Can I go running if I have a cold?

It is often said that exercising can assist with boosting the immune system. Exercising may also assist with lowering the levels of stress hormones in the body. If you are already in an exercise routine, it can be difficult when you get sick. You may not want to rest your body. You may not want to lose all the progress that you have made. You may want to carry on with your workout routine. This can be even more difficult if you are training towards a specific goal.

If you get a cold, you may have some symptoms which last for a week to ten days. These can include but are not limited to, a runny nose, congestion, a sore throat, coughing, sneezing or headaches. When you are thinking about working out when you are sick with a cold, there are a few things that you need to consider - and seek medical advice about - before going running or continuing with your workout routine.

It is generally said that if your symptoms are situated in the physical region above your neck then you may possibly be able to exercise safely - but it should be done in a way that is not going to be too intense and goes easy on your body. It may be good to only consider exercising if you have a cold when it is mild and you don’t have much congestion. This can assist your immune system to heal from the cold while you can have some physical activity.

It is best to be more cautious when it comes to being physically active when you are sick with a cold. Indeed, running should be completely avoided if there are more severe symptoms, such as fever, or any that are below the region of the neck. These include, but are not limited to, fatigue, chest congestion, chest tightness, hacking cough, trouble breathing, upset stomach, nausea, vomiting and muscle or joint aches. Such symptoms may be indicators of a more serious illness.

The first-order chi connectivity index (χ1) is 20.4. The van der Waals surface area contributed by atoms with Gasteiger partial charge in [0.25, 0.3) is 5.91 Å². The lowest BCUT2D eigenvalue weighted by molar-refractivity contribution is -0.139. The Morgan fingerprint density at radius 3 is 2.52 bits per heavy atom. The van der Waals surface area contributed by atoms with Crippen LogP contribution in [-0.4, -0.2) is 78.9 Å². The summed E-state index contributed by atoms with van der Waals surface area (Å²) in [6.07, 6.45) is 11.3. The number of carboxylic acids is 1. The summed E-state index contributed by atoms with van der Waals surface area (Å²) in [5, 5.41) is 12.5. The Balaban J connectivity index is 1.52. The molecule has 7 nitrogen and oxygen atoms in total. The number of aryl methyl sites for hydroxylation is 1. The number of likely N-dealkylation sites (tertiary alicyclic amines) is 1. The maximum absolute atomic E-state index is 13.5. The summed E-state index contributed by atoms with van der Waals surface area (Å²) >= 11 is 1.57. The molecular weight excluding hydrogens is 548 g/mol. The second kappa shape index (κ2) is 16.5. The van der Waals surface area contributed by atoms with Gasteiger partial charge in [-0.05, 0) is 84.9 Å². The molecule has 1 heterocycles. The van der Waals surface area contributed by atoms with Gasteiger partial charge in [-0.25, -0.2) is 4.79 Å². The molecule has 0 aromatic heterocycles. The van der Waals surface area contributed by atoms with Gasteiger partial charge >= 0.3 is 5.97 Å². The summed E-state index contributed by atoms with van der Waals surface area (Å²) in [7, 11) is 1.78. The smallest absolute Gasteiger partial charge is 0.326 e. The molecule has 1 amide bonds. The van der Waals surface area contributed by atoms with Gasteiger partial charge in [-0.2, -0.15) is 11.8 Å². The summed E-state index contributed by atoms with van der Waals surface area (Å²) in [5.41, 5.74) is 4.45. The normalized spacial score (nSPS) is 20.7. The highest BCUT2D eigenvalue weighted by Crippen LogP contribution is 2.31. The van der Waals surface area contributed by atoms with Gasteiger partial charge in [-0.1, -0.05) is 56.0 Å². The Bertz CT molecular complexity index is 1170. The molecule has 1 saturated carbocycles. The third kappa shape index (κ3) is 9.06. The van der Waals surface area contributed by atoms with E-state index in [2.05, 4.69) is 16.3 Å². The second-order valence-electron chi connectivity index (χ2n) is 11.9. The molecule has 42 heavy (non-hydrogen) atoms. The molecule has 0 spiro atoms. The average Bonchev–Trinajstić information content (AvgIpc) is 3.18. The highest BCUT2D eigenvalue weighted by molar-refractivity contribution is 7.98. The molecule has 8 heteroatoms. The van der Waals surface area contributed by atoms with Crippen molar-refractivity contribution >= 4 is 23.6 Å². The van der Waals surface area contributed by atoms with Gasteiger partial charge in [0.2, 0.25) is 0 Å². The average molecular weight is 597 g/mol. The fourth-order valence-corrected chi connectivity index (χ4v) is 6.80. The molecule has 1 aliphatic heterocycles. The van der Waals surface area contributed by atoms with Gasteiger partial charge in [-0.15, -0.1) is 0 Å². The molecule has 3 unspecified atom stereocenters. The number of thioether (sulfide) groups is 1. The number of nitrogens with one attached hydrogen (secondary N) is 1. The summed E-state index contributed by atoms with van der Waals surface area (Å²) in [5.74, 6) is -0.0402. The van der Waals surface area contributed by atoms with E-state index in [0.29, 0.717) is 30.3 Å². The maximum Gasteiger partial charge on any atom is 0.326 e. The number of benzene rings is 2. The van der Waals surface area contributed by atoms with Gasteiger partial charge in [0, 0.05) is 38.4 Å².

If you were to go ahead with exercising while experiencing these, or similar, symptoms you may worsen your illness. This may result in prolonging your recovery time. Furthermore, should you exercise with a fever, you may increase the risk of dehydrating your body and susceptibility to heat-related illnesses. In this way, it may be recommended that instead of doing a full-on workout, you could instead do some more gentle stretching. Should you go ahead with your training as a runner while you are sick with a cold, you may also place yourself at the risk of experiencing dizziness and having difficulty breathing.

If you were to still want to exercise, you could consider doing less strenuous forms of exercise. Suggestions of these include walking, leisurely-paced biking, stretching or doing some gentle yoga. As your body rests, recuperates and heals, you may be able to ease back into your routine. It is usually better to return to it at an easy pace, with slow and relaxed training. This can help your body to recover fully, without a lengthy recovery period. 

It is always advisable to seek proper medical attention to facilitate a return to exercise after being sick.